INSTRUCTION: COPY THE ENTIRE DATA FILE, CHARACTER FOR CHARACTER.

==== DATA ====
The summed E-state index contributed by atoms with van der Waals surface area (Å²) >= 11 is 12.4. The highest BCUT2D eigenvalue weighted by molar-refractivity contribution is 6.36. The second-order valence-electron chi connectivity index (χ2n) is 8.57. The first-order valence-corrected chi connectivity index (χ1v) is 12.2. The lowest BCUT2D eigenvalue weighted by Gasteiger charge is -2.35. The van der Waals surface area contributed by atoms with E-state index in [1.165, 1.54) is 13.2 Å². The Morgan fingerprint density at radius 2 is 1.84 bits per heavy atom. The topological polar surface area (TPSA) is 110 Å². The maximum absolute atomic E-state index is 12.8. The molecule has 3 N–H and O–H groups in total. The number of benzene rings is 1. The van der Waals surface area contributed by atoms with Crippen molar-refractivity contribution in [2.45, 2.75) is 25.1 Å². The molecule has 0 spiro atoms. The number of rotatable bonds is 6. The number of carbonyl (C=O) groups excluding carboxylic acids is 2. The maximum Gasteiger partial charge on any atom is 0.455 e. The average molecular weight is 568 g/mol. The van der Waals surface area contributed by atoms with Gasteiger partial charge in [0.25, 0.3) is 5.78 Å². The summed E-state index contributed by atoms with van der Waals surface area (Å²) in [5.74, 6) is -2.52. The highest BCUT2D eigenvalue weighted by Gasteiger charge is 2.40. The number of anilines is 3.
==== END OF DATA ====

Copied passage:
The summed E-state index contributed by atoms with van der Waals surface area (Å²) >= 11 is 12.4. The highest BCUT2D eigenvalue weighted by molar-refractivity contribution is 6.36. The second-order valence-electron chi connectivity index (χ2n) is 8.57. The first-order valence-corrected chi connectivity index (χ1v) is 12.2. The lowest BCUT2D eigenvalue weighted by Gasteiger charge is -2.35. The van der Waals surface area contributed by atoms with E-state index in [1.165, 1.54) is 13.2 Å². The Morgan fingerprint density at radius 2 is 1.84 bits per heavy atom. The topological polar surface area (TPSA) is 110 Å². The maximum absolute atomic E-state index is 12.8. The molecule has 3 N–H and O–H groups in total. The number of benzene rings is 1. The van der Waals surface area contributed by atoms with Crippen molar-refractivity contribution in [2.45, 2.75) is 25.1 Å². The molecule has 0 spiro atoms. The number of rotatable bonds is 6. The number of carbonyl (C=O) groups excluding carboxylic acids is 2. The maximum Gasteiger partial charge on any atom is 0.455 e. The average molecular weight is 568 g/mol. The van der Waals surface area contributed by atoms with Gasteiger partial charge in [0.25, 0.3) is 5.78 Å². The summed E-state index contributed by atoms with van der Waals surface area (Å²) in [5.74, 6) is -2.52. The highest BCUT2D eigenvalue weighted by Gasteiger charge is 2.40. The number of anilines is 3.